in the wake of anti-Semitic programs 

were similarly blamed for an uptick in tuberculosis. When the bubonic plague appeared in San Francisco’s Chinatown in 1900, many argued that it was a disease that only affected Chinese immigrants and should thus be of little concern to the wider public. City officials initially quarantined Chinatown. But they soon opened it up again as fears for California’s economy and distrust of new laboratory-based medical science led the governor to insist that the plague was “fake.” In 1916, Italians were blamed for a polio outbreak in New York City. Although cases were low amongst this population, Italians were ostracized, vilified and attacked on the streets, as the first identified cases of the disease had been Italian-American children in an impoverished district of Brooklyn.
     During the last great global pandemic —the influenza of 1918-1919—worldwide, some half a billion people were infected and up to 50 million died. In the United States,










Native peoples were hit harder than any other population. Nearly one quarter of all people living on reservations came down with influenza between October 1918 and March 1919, and 9 percent died. That was quadruple the death rate in America’s largest cities. The influenza of 1918 was particularly devastating for the Navajo people. An estimated 40 percent fell ill and at least 2,000 Navajos out of a population of just over 30,000 died. Rather than blaming preexisting conditions, malnutrition, and lack of adequate health care for the mortality rate, many physicians, scientists, and government officials interpreted the death toll as evidence of the genetic inferiority and bodily weakness of a “primitive race.”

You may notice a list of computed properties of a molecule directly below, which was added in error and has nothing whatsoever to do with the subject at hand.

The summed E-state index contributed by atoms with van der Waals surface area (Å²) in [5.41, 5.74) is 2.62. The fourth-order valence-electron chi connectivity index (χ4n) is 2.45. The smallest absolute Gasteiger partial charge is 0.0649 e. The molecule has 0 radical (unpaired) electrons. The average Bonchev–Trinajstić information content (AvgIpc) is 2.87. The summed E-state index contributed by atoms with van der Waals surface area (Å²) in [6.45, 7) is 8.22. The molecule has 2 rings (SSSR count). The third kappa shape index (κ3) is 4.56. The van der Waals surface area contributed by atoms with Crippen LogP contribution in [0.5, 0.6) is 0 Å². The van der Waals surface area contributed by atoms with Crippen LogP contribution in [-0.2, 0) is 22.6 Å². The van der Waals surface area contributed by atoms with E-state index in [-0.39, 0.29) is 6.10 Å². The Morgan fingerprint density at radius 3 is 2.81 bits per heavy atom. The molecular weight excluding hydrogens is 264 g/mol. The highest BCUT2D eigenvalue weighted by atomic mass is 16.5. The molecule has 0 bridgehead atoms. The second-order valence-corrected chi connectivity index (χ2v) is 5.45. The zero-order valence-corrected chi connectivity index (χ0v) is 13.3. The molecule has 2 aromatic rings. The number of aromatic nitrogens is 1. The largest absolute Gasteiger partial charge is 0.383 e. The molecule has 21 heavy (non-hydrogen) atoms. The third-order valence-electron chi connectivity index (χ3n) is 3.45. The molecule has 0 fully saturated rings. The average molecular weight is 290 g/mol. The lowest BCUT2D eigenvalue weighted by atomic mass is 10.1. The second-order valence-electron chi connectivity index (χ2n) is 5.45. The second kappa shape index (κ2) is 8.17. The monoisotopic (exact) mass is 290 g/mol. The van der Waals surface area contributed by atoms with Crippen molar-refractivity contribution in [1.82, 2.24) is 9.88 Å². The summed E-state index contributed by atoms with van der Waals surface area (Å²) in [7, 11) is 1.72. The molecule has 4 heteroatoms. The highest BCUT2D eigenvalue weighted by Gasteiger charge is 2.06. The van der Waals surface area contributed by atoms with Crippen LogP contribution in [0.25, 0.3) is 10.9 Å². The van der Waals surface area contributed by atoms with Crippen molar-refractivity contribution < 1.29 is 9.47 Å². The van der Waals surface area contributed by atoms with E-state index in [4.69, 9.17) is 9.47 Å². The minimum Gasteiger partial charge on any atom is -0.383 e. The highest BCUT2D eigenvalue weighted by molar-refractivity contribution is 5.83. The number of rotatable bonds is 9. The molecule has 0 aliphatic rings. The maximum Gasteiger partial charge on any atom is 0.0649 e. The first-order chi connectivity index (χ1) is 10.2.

It is no surprise to historians that this

novel virus is now ravaging the United States’ least privileged and most vulnerable communities. In 2020, the Navajo Nation is again at the center of this pandemic. Some 175,000 people currently live on the Navajo Nation, an area the size of West Virginia, whose infection rate is nevertheless almost double that of New York state. Many of the same circumstances that spiked Navajo morbidity and mortality a century ago are still factors today. Preexisting conditions such as diabetes and heart disease and limited access to health care have made COVID-19 a deadly threat to this community in particular and reveal how historical inequities continue to shape the course of pandemics. Like the African Americans that Rush conscripted as first

responders, an inordinate percentage of frontline “essential” workers —which now include bus drivers and employees of meat-packing plants —are African American and Latinx. They do not have the luxury of working from home while sheltering in place. At the same time as we invest in containing the spread of this virus, which is only partly within our control, we should thus attend to the lessons of the past. Rather than reenacting our nation’s past reactions to pandemics, we should acknowledge the politics of public health and prioritize what we can control —our political, social, cultural, and economic response —in order to mitigate the unequal effects of this latest pandemic.

At the same time as we invest in containing the spread of this virus... we should thus attend to the lessons of the past.

The Navajo Monument Valley Tribal Park in Oljato-Monument Valley, UT, closed to the
public in an effort to prevent the spread of COVID-19 on the Navajo reservation (source)


Last Updated: 6/1/21